Date of Award
Doctor of Philosophy (PhD)
Educational Leadership P-12
Dr. Robert Knoeppel
Dr. Matthew Boyer
Dr. Hans Klar
Dr. Lagarrett King
Dr. Corliss Brown-Thompson
The purpose of this qualitative, multi-site, multi-case study was to examine how early college high school principals promote the success of the first generation, students of color and low-income students they serve. The study examined three early college high school principals in North Carolina through two lenses: the traditional role of principals and a conceptual framework of democratic, socially just, culturally responsive leaders. The study used semi-structured interview and focus groups as the primary data sources. Additional data sources included documents, state databases and observations. The research questions guiding the study were:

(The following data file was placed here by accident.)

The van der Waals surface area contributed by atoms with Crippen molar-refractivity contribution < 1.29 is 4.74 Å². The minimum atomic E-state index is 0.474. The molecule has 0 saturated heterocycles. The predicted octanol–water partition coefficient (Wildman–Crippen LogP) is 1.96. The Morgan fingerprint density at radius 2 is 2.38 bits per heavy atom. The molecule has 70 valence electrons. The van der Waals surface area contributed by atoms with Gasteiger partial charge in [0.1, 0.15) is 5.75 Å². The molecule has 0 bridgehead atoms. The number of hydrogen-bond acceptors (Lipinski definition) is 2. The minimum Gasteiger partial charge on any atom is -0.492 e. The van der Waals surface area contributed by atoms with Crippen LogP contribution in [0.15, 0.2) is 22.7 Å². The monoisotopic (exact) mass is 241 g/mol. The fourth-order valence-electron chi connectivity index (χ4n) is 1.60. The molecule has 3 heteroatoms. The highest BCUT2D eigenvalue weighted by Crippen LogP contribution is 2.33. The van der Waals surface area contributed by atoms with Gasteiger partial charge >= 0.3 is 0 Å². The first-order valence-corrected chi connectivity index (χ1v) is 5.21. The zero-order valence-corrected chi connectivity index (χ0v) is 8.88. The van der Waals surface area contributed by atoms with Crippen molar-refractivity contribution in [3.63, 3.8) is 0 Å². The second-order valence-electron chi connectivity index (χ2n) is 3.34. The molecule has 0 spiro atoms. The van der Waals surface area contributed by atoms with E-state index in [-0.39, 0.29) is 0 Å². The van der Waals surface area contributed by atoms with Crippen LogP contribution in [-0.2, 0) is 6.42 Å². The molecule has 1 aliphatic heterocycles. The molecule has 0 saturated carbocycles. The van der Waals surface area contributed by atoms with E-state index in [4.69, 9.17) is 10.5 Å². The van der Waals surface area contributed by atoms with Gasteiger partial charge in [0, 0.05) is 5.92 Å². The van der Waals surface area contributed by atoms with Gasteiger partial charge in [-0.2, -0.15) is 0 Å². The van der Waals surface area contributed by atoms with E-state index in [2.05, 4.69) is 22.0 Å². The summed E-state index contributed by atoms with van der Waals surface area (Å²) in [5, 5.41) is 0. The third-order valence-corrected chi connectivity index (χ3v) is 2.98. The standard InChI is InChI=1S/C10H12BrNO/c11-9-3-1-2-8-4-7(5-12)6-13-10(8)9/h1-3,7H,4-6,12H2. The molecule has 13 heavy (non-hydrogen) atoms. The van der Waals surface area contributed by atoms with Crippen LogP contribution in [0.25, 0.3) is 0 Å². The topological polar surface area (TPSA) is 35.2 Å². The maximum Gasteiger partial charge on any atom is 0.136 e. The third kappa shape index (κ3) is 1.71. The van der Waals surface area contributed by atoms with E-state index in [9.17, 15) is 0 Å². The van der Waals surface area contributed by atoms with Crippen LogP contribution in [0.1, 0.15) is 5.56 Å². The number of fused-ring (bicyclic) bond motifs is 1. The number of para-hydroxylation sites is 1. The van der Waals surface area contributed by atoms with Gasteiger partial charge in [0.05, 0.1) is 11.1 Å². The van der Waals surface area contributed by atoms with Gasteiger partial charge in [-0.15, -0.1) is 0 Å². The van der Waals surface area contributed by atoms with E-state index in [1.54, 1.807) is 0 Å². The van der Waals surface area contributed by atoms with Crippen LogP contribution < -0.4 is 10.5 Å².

How do early college high school principals promote the success of the first generation, lower-income students and students of color?
How do early college high school principals demonstrate the qualities and characteristics of democratic, socially just and culturally responsive leaders?
Six broad themes and thirteen subthemes emerged from the data. The themes and subthemes that emerged were Access and Equity (target student population, application process and special education and ESL students); Academics (retention rate, standardized Tests, “The 5th year” and graduation rates/degrees Earned); Culture and Climate (safety/student discipline and school culture and climate; Managing the Organization (finances, staffing, instruction, and vision and mission); Relationships (outside the school and inside the school) and Identity.
The findings were interpreted and situated in the context of the extant literature and the democratic/socially just/culturally responsive leadership conceptual framework. Implications for policy and practice, study limitations, recommendations for future study and the conclusion were also presented.
Hammonds, Hattie L., "Early College High School Principals as Democratic, Socially Just, Culturally Responsive Leaders" (2015). All Dissertations. 1606.